Having trouble getting your Freezer to start even though it keeps clicking? It’s frustrating when you know your freezer should be turned on but it just gives you a false noise instead. I dug deep into the answer and have some really helpful tips below.

When your freezer clicks but won’t start, it is due to a faulty overload capacitor, relay capacitor, temperature control, electronic control board, condenser, or compressor. You can fix most of these issues yourself before needing to call a professional.

Ready to get your freezer working again? Let’s dive straight in.

Why Your Freezer Clicks, But Won’t Start

Your freezer clicks because the compressor is turning on or off constantly.

The compressor helps to cool the refrigerant gas when a cooling cycle turns on. This is what makes your freezer so cold. When the compressor is having trouble you’ll hear it clicking a lot. It’s automatically turning itself off and on.

This would be normal if you only heard the clicking every so often. This is because the cooling cycle can take a while to get the freezer back to the same ideal temperature. As soon as the freezer hits the ideal temp, the compressor will turn off again. You’ll hear a clicking noise when this happens.

When your compressor is overloaded though, it will keep turning off and on trying to reach ideal temperatures. When you have a faulty piece of  equipment in your freezer, the compressor will never be able to reach its perfect temp. That means it gets stuck in an endless loop of turning off and on again.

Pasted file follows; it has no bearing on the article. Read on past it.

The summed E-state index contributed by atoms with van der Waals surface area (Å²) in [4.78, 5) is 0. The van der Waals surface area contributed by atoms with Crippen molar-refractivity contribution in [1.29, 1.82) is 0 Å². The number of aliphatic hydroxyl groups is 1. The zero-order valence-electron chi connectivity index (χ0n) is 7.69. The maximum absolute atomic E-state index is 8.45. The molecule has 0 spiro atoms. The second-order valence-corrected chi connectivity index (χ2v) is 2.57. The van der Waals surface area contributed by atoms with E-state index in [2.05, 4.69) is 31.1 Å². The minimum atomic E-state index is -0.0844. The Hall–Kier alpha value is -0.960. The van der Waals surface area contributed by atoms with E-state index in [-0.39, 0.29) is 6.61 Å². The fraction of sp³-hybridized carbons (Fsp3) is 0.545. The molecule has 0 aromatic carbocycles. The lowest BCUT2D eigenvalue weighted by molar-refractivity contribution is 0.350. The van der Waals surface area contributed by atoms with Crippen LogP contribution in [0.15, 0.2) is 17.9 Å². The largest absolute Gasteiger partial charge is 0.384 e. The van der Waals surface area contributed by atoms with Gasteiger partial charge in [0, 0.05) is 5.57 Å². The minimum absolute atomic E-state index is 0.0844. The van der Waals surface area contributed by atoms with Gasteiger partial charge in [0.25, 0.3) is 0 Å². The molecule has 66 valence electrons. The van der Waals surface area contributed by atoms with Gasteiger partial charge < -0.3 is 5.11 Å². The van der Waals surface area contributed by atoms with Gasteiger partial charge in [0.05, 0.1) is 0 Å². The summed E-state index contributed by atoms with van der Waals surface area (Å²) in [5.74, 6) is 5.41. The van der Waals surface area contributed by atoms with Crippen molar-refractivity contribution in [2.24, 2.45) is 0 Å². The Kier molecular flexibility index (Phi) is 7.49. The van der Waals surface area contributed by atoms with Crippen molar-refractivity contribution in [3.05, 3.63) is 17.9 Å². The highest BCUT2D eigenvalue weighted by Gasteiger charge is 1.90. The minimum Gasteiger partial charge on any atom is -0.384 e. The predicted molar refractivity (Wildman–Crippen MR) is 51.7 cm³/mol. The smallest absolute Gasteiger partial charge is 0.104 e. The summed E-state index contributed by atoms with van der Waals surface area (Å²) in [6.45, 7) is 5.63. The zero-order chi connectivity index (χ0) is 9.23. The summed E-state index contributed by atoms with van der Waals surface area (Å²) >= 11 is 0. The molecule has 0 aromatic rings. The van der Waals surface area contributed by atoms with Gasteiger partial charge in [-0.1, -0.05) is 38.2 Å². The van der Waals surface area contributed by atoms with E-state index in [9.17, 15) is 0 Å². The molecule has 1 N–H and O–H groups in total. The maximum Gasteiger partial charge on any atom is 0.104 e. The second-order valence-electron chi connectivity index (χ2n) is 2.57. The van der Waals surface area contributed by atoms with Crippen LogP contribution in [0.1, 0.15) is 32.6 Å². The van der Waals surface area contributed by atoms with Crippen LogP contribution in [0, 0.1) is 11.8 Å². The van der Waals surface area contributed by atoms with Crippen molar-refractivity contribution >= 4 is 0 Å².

I did some research and found the most common issues of your freezer malfunctioning and what you can do to fix it.

Read below on all the ways you can help your freezer get back to working properly again.

How to Fix a Clicking Freezer

When you keep hearing a clicking noise you will need to check your capacitors, temp controls, electronic control board, condenser, and compressor.

#1 Check the Overload or Relay Start Capacitor

The overload, or relay, the capacitor is connected to your compressor. It helps the compressor by acting as a sensor when the power comes in through the compressor motor windings.

It basically helps the motor keep running on the compressor. The compressor can take some time to get up to speed. The relay capacitor connects the starting capacitor to the motor windings.

If you feel this could be the problem, you’ll need a multi-meter to check to see if the capacitor is able to receive electricity or if it’s burned out.

Usually, the overload and relay capacitor are located together right near the compressor at the back of the freezer. The relay capacitor could overheat or be damaged and will need to be replaced. You can simply buy a new piece and replace the old equipment.